Background: In HIV type-1-infected patients starting highly active antiretroviral therapy (HAART), the prognostic value of haemoglobin when starting HAART, and of changes in haemoglobin levels, are not well defined.
Methods: We combined data from 10 prospective studies of 12,100 previously untreated individuals (25% women). A total of 4,222 patients (35%) were anaemic: 131 patients (1.1%) had severe (<8.0 g/dl), 1,120 (9%) had moderate (male 8.0-<11.0 g/dl and female 8.0- < 10.0 g/dl) and 2,971 (25%) had mild (male 11.0- < 13.0 g/ dl and female 10.0- < 12.0 g/dl) anaemia. We separately analysed progression to AIDS or death from baseline and from 6 months using Weibull models, adjusting for CD4+ T-cell count, age, sex and other variables.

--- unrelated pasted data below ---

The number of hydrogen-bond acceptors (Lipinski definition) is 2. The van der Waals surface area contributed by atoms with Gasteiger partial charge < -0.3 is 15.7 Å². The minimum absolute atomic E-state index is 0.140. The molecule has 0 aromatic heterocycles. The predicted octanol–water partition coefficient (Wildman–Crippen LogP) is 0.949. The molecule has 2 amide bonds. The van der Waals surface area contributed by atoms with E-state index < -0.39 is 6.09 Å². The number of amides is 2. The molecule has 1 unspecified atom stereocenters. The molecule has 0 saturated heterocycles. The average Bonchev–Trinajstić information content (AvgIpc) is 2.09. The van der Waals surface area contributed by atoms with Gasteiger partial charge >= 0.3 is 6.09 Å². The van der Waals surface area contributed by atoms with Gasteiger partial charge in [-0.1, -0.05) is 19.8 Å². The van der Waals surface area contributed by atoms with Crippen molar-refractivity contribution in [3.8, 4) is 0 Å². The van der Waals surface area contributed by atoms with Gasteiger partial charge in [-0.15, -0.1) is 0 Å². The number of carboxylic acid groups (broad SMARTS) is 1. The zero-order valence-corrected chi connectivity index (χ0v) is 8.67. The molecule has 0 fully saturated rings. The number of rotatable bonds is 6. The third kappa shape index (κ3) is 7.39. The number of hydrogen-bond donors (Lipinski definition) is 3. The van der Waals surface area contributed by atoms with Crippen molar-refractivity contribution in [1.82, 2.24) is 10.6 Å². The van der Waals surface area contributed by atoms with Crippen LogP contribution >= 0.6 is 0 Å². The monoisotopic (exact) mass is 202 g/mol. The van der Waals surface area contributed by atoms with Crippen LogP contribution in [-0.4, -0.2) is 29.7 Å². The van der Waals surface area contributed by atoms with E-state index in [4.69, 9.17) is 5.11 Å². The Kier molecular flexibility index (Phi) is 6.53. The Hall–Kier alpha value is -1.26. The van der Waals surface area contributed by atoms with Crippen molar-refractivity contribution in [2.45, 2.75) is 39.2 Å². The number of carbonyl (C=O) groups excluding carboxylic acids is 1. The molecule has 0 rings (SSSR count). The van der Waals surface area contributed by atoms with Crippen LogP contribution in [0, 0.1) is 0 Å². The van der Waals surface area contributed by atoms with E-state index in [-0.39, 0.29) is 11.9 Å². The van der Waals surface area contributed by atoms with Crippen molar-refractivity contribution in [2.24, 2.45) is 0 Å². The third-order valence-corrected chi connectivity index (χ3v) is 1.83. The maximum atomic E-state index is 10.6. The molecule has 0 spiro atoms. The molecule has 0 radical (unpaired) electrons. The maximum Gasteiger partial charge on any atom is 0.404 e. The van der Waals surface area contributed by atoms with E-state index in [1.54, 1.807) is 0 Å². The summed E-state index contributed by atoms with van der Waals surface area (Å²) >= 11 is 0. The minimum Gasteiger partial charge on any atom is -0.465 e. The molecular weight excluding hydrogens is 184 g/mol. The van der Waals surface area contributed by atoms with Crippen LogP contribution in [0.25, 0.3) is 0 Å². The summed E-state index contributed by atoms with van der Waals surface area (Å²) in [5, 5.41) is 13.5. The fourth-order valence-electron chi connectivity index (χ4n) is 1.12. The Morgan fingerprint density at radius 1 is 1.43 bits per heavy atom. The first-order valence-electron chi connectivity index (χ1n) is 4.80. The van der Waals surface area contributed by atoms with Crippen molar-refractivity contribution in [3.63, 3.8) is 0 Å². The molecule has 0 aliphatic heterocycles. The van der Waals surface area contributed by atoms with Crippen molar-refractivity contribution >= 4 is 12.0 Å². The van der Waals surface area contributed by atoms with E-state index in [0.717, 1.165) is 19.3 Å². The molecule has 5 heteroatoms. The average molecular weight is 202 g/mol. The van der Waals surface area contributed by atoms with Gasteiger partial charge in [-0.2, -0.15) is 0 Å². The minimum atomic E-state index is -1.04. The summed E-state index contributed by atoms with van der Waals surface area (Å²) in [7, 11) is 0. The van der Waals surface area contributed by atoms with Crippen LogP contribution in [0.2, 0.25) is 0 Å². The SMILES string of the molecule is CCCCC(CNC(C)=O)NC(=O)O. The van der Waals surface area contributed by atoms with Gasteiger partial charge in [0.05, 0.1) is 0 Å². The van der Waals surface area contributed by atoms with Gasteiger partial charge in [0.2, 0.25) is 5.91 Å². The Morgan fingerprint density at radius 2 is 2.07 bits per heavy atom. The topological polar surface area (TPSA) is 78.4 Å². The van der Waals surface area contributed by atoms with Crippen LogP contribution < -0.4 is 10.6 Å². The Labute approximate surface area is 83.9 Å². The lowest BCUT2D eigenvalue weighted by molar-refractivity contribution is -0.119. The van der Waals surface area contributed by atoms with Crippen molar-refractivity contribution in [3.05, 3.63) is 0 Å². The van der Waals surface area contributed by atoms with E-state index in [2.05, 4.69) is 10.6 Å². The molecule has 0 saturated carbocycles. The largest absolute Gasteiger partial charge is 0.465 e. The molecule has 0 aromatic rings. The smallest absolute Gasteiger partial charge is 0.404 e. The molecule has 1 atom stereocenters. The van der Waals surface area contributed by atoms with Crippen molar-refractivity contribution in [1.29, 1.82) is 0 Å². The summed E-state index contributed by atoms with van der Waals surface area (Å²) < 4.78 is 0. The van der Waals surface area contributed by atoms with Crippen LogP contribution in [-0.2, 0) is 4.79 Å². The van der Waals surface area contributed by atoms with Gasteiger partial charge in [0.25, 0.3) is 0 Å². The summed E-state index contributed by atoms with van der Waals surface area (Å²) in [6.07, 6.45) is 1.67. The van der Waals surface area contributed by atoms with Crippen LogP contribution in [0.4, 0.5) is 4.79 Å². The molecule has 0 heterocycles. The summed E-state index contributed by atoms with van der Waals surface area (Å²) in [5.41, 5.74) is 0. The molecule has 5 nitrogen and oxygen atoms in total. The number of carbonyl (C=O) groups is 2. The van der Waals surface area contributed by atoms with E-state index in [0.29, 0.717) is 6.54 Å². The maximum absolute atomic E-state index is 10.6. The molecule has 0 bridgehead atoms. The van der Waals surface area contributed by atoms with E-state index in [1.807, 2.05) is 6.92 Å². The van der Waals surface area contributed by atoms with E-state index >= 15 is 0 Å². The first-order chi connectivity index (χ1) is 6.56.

Results: During 48,420 person-years of follow-up 1,448 patients developed at least one AIDS event and 857 patients died. Anaemia at baseline was independently associated with higher mortality: the adjusted hazard ratio (95% confidence interval) for mild anaemia was 1.42 (1.17-1.73), for moderate anaemia 2.56 (2.07-3.18) and for severe anaemia 5.26 (3.55-7.81). Corresponding figures for progression to AIDS were 1.60 (1.37-1.86), 2.00 (1.66-2.40) and 2.24 (1.46-3.42). At 6 months the prevalence of anaemia declined to 26%. Baseline anaemia continued to predict mortality (and to a lesser extent progression to AIDS) in patients with normal haemoglobin or mild anaemia at 6 months.
Conclusions: Anaemia at the start of HAART is an important factor for short- and long-term prognosis, including in patients whose haemoglobin levels improved or normalized during the first 6 months of HAART.